Tag Archives: stereo system

Asheville, Walnut Cove, Biltmore Forrest and Western North Carolina’s Audio and Home Theater specialists present Cane Creek AV and Paul McGowan – PS Audio, Intl.

By plug and play, Paul is referring to an audio component that replaces computers in our music systems. One that can rip music, store music, stream music and give us a way to control it. Maybe add a DAC and even an amplifier, like the UK stalwart, Naim Audio is doing now. Maybe incorporate a turntable  and speakers!!

Plug and play

What a great idea someone came up with when they first coined the term plug-and-play. Easy peezy, right? Plug the device in and it just works.

If you own a Mac you already know what this feels like. Windows 10 owners finally get a taste, but most people on the planet never really get to experience this miracle of technology.

Wouldn’t it be something if someone managed to figure out a small stereo system that would fit that bill? Plug it in, it auto corrects for the room, knows your musical preference, begins to play music you already have approved.

As Buck Rogers as this sounds, I predict within the next decade this will happen. How you ask? Through the miracle of complexity: building blocks stacked over time.

Our meager minds can only understand small snippets of complex structures. We can visualize how a computer system does math and we understand the language it uses, but more than that and we’re lost. Try visualizing the path required for you to read these words on a screen from a device in your pocket. I am sitting in my basement office in Boulder, Colorado, typing. Tomorrow my thoughts spread around the globe. To us, it’s magic because no one person understands how it all works.

Imagine other complex systems. You are a perfect example. We can figure out down to a molecular level how small systems within us work but not the whole.

Once a system exceeds a certain level of complexity it becomes unknowable by any one person. This means that with each layer of added complexity we can only build with ever-increasing complex blocks—never knowing the whole. Block-upon-block until it all seems like magic. A miracle.

Which is why I predict the miracle of a plug-and-play system is within our horizon. How exciting is that?


Asheville, Walnut Cove, Biltmore Forrest and Western North Carolina’s Audio and Home Theater specialists present Cane Creek AV and Paul McGowan – PS Audio, Intl.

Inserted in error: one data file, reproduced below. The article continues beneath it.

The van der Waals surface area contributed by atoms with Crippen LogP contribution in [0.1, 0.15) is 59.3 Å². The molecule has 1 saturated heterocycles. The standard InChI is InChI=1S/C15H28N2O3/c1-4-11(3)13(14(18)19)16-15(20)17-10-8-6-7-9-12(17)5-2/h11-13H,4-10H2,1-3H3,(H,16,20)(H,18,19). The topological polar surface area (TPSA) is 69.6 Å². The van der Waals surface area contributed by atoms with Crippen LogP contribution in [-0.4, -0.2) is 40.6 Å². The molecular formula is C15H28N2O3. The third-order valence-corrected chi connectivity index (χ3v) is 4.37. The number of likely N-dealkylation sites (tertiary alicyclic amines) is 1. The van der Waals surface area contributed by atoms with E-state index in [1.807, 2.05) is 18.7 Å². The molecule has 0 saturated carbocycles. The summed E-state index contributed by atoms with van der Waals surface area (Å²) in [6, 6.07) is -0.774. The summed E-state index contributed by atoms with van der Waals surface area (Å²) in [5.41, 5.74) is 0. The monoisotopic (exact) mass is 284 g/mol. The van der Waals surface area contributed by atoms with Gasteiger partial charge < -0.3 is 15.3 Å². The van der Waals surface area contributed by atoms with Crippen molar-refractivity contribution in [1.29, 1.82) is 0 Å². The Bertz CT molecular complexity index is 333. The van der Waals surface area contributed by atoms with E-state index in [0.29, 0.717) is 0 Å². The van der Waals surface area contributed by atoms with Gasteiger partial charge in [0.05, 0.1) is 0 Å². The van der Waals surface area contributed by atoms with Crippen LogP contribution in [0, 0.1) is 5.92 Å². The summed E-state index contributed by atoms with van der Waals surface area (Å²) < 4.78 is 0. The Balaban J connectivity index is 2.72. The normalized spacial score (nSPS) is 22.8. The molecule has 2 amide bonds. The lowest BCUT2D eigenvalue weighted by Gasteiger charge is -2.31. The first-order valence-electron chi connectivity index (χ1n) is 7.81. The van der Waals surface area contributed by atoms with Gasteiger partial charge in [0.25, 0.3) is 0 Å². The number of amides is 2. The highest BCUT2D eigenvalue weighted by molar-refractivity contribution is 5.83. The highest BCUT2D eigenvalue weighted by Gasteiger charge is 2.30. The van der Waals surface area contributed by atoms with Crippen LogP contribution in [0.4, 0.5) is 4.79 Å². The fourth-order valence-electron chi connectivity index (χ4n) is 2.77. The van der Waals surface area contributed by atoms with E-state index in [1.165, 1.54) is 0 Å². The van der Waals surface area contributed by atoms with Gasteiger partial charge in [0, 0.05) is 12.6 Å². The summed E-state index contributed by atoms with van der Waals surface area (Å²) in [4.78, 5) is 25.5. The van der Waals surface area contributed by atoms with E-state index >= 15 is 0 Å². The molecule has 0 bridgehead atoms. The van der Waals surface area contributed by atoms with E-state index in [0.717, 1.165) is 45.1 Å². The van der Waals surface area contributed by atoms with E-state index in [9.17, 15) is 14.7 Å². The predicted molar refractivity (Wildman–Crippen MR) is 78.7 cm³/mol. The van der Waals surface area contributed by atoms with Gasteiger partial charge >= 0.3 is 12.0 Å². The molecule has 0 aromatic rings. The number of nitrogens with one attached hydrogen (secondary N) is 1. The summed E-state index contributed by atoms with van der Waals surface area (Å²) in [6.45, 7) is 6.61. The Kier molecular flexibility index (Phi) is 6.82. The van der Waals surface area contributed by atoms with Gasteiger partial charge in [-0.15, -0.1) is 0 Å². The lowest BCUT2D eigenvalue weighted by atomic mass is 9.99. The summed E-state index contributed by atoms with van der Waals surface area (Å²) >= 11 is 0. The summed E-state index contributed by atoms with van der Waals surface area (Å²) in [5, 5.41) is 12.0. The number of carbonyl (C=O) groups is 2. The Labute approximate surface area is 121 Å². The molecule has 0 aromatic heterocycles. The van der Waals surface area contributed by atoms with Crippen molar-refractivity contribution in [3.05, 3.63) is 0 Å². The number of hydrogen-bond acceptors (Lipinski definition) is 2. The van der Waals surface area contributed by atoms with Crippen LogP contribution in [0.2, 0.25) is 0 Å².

Helping hands

Few acts in life are more rewarding than lending a helping hand to someone who wasn’t expecting it.

I remember years back when we lived in a small community just north of Santa Maria California, Nipomo. Nearby was a hamburger stand we frequented called Little Jockos. Terri and I had already given up meat but we still enjoyed Jocko’s version of a grilled cheese: hamburger bun, melted cheese, tomato, pickles, lettuce and thousand island dressing, and french fries cooked the right way—in saturated fats—and before the 1990 disaster McDonald’s (and others) perpetrated on their once signature fries.

One of the kids working at the stand, Barry, was an eager 16-year old that loved music. As I waited for my order he and I would often chat about music and he learned that I was an audiophile. I never thought much about it until one day I had a wild hair of an idea. Maybe Barry would like to hear what real music sounded like on a decent hifi system. At first, he declined, convinced it would be a burden (or maybe I was some weirdo). But, over time, he relented.

At the time, I had a pair of Infinity RS1s, the lowest cost 4-piece Infinity speaker system of the day. These were set up in our home’s spare bedroom and sounded pretty respectable, and for good reason. The twin servo controlled woofer towers had six 8″ polypropylene woofers each, the midrange set had seven EMIM midrange drivers and these were married to three EMIT tweeters. It was a heck of a system and far beyond anything young Barry had ever dreamt was even possible.

He came to the house to hear a “real stereo system” and I think he walked away in a dream state. He had never heard recorded music reproduced with the power and beauty only a good system can offer. It was a pure joy to watch the astonished looks and mile-wide grins on Barry’s face as we played track after track.

Years later I got a letter from Barry. He’d become an audiophile himself. A small pair of excellent bookshelf speakers and respectable electronics. A system that brought him great joy.

It’s a joy he would likely never have enriched his life had he not gotten a taste of good sound.

If you want to have great joy in your own life, share yours with someone who might appreciate it.

You never know when a simple act of kindness might change someone’s life.